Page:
Looking at a work of art on paper, it can be difficult to imagine the close relationship between a print, and metal craft. Yet printmaking owes much of its legacy to metal arts and this affiliation was more apparent in early western prints as many of the masters learned their art from the metal smiths, such as Albrecht Dürer who was the son of a goldsmith and was familiar with that art. In the 15th century and early 16th century many experiments and innovations in printmaking took place in the design of metal (from which printed impressions are taken). Some of these early techniques were short-lived and are now unfamiliar to 21st century audiences.
One such technique thought to have developed in Italy is nielli printing which was practiced up to the 16th century. This is technique utilises an engraved decorative design on silver in which lines are filled with ‘niello,’ a black chemical substance, which contrasts with the silver. Before niello is applied to the metalwork, the lines are filled with ink and an impression taken, and this is a neilli print. Rare examples of niello objects and their impressions are held in the British Museum. The Baillieu Library Print Collection has acquired its first example of a neilli print and like most of these impressions it is tiny work measuring only 4.2 centimetres diameter.
The portrait depicts Gian Galeazzo Visconti (1351-1402) who became the first Duke of Milan. While the artist of this nielli print is uncertain, the portrait was adapted from an effigy that adorned the monastery Certosa di Pavia. Another version of this effigy was engraved by Agostino Carracci for the book Cremona fedelissima città, et nobilissima colonia de Romani published in 1585.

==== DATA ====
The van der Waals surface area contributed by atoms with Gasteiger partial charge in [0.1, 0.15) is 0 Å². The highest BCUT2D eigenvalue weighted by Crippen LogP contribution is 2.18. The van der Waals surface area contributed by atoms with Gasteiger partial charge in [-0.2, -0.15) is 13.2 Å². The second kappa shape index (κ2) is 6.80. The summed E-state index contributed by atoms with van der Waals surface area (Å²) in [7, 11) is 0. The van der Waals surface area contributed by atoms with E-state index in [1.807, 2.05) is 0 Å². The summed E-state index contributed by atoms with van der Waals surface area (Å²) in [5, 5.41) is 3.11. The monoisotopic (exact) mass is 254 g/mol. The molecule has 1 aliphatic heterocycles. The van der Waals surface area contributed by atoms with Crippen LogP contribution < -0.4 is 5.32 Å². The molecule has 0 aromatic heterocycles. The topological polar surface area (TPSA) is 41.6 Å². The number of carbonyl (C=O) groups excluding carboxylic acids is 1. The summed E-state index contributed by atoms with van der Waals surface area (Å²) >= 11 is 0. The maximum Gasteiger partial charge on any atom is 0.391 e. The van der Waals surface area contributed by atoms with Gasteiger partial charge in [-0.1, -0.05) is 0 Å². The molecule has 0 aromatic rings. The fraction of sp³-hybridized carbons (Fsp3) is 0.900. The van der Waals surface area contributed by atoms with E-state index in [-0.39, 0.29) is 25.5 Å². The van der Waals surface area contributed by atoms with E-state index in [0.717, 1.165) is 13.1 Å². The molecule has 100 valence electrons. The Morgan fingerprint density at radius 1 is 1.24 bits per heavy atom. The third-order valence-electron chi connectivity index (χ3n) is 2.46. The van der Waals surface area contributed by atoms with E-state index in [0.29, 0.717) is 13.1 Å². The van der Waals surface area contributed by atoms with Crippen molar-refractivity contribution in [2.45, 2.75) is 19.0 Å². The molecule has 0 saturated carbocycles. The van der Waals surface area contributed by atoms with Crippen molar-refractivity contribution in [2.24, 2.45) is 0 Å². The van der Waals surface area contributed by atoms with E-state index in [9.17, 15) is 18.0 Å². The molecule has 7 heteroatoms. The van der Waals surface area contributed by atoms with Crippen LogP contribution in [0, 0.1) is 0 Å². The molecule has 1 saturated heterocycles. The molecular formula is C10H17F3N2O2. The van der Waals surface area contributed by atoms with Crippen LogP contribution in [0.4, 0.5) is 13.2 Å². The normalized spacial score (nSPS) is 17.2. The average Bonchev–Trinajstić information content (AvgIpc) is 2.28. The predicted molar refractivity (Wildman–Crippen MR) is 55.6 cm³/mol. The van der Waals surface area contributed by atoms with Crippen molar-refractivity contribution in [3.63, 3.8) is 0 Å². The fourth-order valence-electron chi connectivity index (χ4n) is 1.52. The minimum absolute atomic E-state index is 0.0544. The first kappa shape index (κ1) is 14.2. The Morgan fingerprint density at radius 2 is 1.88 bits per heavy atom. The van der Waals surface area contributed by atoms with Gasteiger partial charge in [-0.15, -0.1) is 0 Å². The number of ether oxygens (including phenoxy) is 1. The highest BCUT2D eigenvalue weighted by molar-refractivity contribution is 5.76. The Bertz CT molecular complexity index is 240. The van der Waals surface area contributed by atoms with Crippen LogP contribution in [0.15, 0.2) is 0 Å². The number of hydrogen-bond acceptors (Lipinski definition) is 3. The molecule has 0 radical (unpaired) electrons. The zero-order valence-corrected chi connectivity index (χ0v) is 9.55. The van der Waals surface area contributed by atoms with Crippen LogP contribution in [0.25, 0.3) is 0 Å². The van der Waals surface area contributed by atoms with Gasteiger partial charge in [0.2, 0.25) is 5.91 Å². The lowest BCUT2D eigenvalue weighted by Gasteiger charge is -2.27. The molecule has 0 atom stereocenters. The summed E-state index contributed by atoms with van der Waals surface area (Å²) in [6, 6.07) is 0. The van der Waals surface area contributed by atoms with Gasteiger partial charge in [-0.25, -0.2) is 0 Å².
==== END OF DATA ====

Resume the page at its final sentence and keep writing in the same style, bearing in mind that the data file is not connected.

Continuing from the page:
Another substantial example of metal craft held in the Baillieu Library is the Wilson Hall presentation set organised by the Walsh Brothers. The set comprising trowel, mallet, mortar board and their box was given to Sir Samuel Wilson on 2 October 1879 by Sir Redmond Barry, on behalf of the Council of The University for use during the ceremonial laying of the memorial stone for Wilson Hall. If the ornate silver trowel from this set were to be inked, it is easier to imagine its decorative design appearing in reverse on a sheet of paper, just as nielli prints were made directly from metal objects.
Other examples from the Print Collection displaying the relationship between metal work and prints include designs for medallions and ornamental decorations.
Arthur M. Hind, Early Italian engraving: a critical catalogue with complete reproduction of all the prints described, London: Pub. for M. Knoedler, New York, by B. Quaritch, 1938-1948